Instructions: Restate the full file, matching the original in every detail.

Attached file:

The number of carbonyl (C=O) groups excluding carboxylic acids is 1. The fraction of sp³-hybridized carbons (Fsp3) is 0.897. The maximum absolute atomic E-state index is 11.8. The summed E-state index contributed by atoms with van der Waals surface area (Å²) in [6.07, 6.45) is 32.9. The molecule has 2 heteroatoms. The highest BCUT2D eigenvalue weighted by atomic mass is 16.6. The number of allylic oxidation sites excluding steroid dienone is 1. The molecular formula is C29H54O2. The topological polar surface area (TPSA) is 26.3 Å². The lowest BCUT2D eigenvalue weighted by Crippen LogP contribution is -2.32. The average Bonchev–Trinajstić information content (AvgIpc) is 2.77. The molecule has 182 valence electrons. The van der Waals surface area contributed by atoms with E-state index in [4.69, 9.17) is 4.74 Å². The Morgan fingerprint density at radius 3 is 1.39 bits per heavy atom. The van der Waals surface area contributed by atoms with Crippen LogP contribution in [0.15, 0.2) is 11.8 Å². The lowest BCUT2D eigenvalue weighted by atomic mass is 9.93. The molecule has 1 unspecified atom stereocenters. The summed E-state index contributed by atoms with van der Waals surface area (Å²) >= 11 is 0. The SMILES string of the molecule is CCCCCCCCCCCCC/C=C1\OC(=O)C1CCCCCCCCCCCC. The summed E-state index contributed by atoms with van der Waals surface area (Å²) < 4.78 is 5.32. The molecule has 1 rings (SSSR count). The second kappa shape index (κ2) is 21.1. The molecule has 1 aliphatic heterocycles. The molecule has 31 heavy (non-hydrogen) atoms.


The number of carbonyl (C=O) groups excluding carboxylic acids is 1. The fraction of sp³-hybridized carbons (Fsp3) is 0.897. The maximum absolute atomic E-state index is 11.8. The summed E-state index contributed by atoms with van der Waals surface area (Å²) in [6.07, 6.45) is 32.9. The molecule has 2 heteroatoms. The highest BCUT2D eigenvalue weighted by atomic mass is 16.6. The number of allylic oxidation sites excluding steroid dienone is 1. The molecular formula is C29H54O2. The topological polar surface area (TPSA) is 26.3 Å². The lowest BCUT2D eigenvalue weighted by Crippen LogP contribution is -2.32. The average Bonchev–Trinajstić information content (AvgIpc) is 2.77. The molecule has 182 valence electrons. The van der Waals surface area contributed by atoms with E-state index in [4.69, 9.17) is 4.74 Å². The Morgan fingerprint density at radius 3 is 1.39 bits per heavy atom. The van der Waals surface area contributed by atoms with Crippen LogP contribution in [0.15, 0.2) is 11.8 Å². The lowest BCUT2D eigenvalue weighted by atomic mass is 9.93. The molecule has 1 unspecified atom stereocenters. The summed E-state index contributed by atoms with van der Waals surface area (Å²) >= 11 is 0. The SMILES string of the molecule is CCCCCCCCCCCCC/C=C1\OC(=O)C1CCCCCCCCCCCC. The summed E-state index contributed by atoms with van der Waals surface area (Å²) < 4.78 is 5.32. The molecule has 1 rings (SSSR count). The second kappa shape index (κ2) is 21.1. The molecule has 1 aliphatic heterocycles. The molecule has 31 heavy (non-hydrogen) atoms.